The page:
A century after the discovery of cosmic rays, NASA’s Fermi Gamma-ray Space Telescope has gathered strong evidence that protons are, indeed, accelerated to high-energies by supernova remnants (SNRs). The "smoking gun" is the production of neutral pions in proton–proton collisions and their subsequent decay, revealed by the shape of the gamma-ray spectrum measured in two SNRs.

Cosmic rays are high-energy charged particles (mostly protons) interacting in the Earth’s atmosphere. Except for the low-energy component in the solar wind, they hit the Earth from all directions because the interstellar magnetic field deflects them randomly. This means that cosmic rays cannot be traced to their sources – so their origin has remained a mystery since their discovery by Victor Hess in 1912 (CERN Courier July/August 2012 p14).

Based on the pioneering work of Enrico Fermi in 1949, researchers have suspected that SNRs are capable of accelerating particles to cosmic-ray energies according to the following scenario. A massive star exploding as a supernova will produce an expanding shock wave in the interstellar medium. A particle crossing the shock front gains an increase in speed of about 1%. This is not much but it can become important for multiple crossings that can be induced when a turbulent magnetic field deflects a charged particle in a random walk process. A particle that crosses the shock discontinuity many times can gain enough energy to break free and escape into the Galaxy – becoming a cosmic ray.

The detection of high-energy gamma rays emitted by SNRs provided the first observational evidence for such a mechanism (CERN Courier January/February 2005 p30). This was corroborated by the detection with Cherenkov telescope arrays of the nearby starburst galaxies M82 and NGC 253 (CERN Courier December 2009 p11). However, it was still possible that the gamma-ray radiation could be induced by bremsstrahlung or inverse-Compton radiation from electrons, rather than by cosmic-ray protons.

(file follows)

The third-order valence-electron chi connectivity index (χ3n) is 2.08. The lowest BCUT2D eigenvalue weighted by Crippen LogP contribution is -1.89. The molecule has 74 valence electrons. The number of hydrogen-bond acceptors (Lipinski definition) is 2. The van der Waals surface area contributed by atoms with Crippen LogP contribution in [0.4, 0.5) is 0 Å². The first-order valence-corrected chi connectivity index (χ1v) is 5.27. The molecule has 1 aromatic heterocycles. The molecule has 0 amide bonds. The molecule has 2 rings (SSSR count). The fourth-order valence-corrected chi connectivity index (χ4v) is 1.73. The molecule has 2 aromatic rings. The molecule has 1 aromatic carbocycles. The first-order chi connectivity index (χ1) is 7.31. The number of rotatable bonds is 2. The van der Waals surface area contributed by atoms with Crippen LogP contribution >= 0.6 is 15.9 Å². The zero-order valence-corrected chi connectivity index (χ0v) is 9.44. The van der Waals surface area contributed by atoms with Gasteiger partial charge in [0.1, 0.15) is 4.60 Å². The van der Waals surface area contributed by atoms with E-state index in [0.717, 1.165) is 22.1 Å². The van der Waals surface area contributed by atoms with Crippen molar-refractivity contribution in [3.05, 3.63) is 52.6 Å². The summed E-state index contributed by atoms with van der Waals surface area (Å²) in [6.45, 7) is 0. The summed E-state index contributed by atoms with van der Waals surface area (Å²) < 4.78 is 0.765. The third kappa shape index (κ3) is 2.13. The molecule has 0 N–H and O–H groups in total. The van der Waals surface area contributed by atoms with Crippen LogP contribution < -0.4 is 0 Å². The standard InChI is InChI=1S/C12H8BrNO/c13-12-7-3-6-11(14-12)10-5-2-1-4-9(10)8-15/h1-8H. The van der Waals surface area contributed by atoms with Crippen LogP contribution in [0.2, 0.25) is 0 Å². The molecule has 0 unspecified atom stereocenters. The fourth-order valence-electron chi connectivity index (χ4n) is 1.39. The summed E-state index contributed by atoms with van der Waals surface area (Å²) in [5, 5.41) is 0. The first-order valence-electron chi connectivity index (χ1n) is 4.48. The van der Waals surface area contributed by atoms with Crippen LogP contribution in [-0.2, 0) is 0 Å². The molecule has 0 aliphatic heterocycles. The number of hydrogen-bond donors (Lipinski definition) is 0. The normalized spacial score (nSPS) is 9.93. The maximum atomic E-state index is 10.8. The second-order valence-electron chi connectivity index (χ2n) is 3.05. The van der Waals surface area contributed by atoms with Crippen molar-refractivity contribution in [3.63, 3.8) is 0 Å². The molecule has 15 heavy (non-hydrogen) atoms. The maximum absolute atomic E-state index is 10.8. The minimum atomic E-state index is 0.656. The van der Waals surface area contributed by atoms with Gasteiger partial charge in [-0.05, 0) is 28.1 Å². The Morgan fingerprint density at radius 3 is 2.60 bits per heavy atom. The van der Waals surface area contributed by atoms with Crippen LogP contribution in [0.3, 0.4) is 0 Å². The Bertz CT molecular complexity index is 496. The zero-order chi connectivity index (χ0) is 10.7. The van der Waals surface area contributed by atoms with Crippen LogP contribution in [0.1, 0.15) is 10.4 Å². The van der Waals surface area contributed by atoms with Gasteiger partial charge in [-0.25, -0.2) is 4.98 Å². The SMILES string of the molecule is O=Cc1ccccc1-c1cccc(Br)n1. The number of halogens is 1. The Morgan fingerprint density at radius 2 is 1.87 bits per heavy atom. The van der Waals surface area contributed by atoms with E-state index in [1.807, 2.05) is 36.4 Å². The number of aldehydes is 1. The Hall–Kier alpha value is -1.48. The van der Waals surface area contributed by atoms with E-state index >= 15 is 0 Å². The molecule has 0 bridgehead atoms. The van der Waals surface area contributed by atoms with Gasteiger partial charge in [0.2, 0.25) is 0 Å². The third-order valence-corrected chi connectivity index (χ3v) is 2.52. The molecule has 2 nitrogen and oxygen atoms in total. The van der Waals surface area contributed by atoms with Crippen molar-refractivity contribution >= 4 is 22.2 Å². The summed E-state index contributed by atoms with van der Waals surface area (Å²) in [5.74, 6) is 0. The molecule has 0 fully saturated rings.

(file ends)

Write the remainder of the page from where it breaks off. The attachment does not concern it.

An opportunity to disentangle the two processes by studying lower-energy gamma-rays at energies of MeV to GeV came with the launch of the Fermi satellite in 2008 (CERN Courier November 2008 p13). To prove that SNRs produce cosmic rays, the Fermi collaboration has focused on two particular objects, known as IC 443 and W44. Not too distant in the Galaxy, these have the advantage that they are expanding into cold, dense clouds of interstellar gas. These clouds emit gamma rays when struck by high-speed particles escaping the remnants. If these particles are protons, then they can produce neutral pions when colliding with ambient nuclei in the gas clouds. The pions then instantly decay into pairs of gamma rays with an energy of half of the pion rest mass, 135 MeV, in the rest frame of the particle. While the photon number spectrum is thus centred at 67.5 MeV, the usual representation of the gamma-ray spectrum – the photon number spectrum multiplied by the square of the photon energy – rises steeply below around 200 MeV.

Thanks to improved calibrations at low energies, the Fermi spectra of IC 443 and W44 can now show the presence of the low-energy spectral cut-off expected from pion decay. The study published in Science by the Fermi collaboration shows that the gamma-ray spectra of both sources are better reproduced by pion decay rather than by bremsstrahlung radiation from electrons. This observational proof of proton acceleration in SNRs was one of the key objectives of the Fermi mission and confirms the basic principle of particle acceleration suggested by Enrico Fermi some 60 years ago.